Government expenditure accounts for about 40 percent of GDP with high levels of expenditure on social sectors such as health, education and communications. A substantial portion of the capital expenditure is sustained through bilateral and multilateral official development Assistance (ODA).

In the 11th Plan, more than 55 percent of the budgetary expenditure constituted ODA compared to 100 per cent in the first five-year plan. The growth in the overall resource has been supported by a combination of large inflows of grants and increasing domestic revenue.

However, a major chunk of ODA is through bilateral arrangement such as GoI and Japan, which is still expected to continue after even after graduation. India provides more than 80 percent of the grant inflow. ODA currently comprises 10 percent of GDP.

In the 12th Plan, ODA grant is projected to drop by 20 percent.

Building a resilient economy and increasing productive capacity is high on the national agenda and has been identified as key priorities in the 12th Plan. But this requires significant investments. For instance, the government estimated in its 2013-14 budget that 85 percent of the capital expenditure would be financed through foreign grants and aids.

The UNCTAD Vulnerability Profile Report also echoes this calling it the “Bhutan paradox.” The reports asserts that while, transformational progress is visible in Bhutan, making it a prime candidate for graduation, yet the risk of losing LDC treatment arises at a time when the resilience-building agenda of the country to alleviate its unique vulnerabilities is complex and costly.

Concessional loans is projected to remain unaffected since multilateral financial institutes like World Bank already treats Bhutan as a middle income country due to it per capital income, which is their basis of lending rates.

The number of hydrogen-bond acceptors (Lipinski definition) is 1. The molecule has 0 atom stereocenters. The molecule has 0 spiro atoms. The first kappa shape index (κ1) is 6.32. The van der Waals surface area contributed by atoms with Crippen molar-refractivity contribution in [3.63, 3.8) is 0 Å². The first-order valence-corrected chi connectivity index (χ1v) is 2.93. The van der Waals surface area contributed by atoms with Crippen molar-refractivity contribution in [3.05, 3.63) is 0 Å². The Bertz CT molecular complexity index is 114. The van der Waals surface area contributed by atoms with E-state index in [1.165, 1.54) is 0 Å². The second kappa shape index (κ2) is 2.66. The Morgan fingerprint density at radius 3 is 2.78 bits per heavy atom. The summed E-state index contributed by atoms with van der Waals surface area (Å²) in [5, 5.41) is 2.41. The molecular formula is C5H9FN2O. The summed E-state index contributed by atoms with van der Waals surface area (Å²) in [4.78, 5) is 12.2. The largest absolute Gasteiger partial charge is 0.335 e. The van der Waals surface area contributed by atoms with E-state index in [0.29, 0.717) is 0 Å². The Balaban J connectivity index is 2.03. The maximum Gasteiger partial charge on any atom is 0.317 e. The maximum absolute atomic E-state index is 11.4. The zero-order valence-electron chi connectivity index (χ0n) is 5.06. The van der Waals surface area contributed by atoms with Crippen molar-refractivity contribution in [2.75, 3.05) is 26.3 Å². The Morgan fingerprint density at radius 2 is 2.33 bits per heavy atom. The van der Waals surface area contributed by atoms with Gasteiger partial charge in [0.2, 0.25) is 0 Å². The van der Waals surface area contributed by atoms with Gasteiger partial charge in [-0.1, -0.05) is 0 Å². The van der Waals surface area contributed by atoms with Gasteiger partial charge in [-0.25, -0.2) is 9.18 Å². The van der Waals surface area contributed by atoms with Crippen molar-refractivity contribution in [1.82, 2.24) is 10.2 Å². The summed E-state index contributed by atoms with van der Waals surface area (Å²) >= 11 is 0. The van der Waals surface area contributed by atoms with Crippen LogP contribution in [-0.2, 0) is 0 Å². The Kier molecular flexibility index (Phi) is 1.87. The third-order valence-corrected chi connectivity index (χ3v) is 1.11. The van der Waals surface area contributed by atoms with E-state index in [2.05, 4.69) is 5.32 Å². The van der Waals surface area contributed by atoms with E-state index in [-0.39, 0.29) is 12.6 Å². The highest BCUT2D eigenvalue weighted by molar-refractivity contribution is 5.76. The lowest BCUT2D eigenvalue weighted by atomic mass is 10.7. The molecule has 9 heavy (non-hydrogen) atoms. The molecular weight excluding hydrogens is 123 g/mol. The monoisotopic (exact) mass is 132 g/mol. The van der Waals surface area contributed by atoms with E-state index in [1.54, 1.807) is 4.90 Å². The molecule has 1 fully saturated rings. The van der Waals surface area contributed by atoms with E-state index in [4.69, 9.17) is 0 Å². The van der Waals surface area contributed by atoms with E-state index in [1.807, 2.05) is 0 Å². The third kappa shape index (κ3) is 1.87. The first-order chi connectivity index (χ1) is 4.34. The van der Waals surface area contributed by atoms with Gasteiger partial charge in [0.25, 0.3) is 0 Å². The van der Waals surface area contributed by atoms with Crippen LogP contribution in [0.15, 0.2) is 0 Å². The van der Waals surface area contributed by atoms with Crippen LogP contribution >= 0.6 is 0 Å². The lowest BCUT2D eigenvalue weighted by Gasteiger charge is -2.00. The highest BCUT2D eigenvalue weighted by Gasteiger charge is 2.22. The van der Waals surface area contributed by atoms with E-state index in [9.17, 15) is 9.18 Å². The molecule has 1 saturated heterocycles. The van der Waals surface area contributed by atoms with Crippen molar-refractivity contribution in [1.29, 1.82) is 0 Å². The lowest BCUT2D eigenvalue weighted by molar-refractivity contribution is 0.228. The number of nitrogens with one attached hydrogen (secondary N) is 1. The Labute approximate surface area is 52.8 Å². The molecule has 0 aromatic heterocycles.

However, a bigger concern is that Bhutan has not developed its capacity to date to pay off its debt which is already touching Nu 200B.

 

Challenges

On February 1 this year, the GNHC secretary made a presentation on the second triennial review in New York highlighting the need to ensure sustainable graduation through economic diversification and resilience.

It was highlighted that low productive capacity of the country and the economy’s dependence on hydropower is causing low level of diversification. Trends show that commissioning of hydropower projects is followed with spikes in GDP growth but does not create the desired number of employment. This also indicates the predominant role of hydropower in the economy rather than actual structural transformation.

On the trade front, narrow range of export is a concern. The country’s top ten export commodities constitute more than 80 percent of its exports. The market is again concentrated in India dictated by the price volatility and inadequate infrastructure to facilitate trade.

Ferrosilicon, steel, cement, calcium carbide, silicon carbide, cardamom, dolomite, and gypsum are the top ten exports. The CPD’s discussion in early March this year also highlighted that disruption in the demand and supply of any of these products would have detrimental impact on the overall economy.

Instability in agriculture, one of the parameters to gauge the EVI, is mired in human wildlife conflict, adverse affect of climate change and low productivity. While the sectoral share of agriculture to GDP has decreased from 43 percent in 1980 to 17 percent in 2015, 57 percent of labour force is still dependent on the sector.

Given these challenges, the presentation made by the GNHC secretary had stated that the standard transition period of graduation, if the general assembly recommends this year, falls between 2018 and 2021.

However, with the country’s transition strategy being planned in the 12th Plan, which ends in 2023, the country has requested the UN to support its last mile.

Tshering Dorji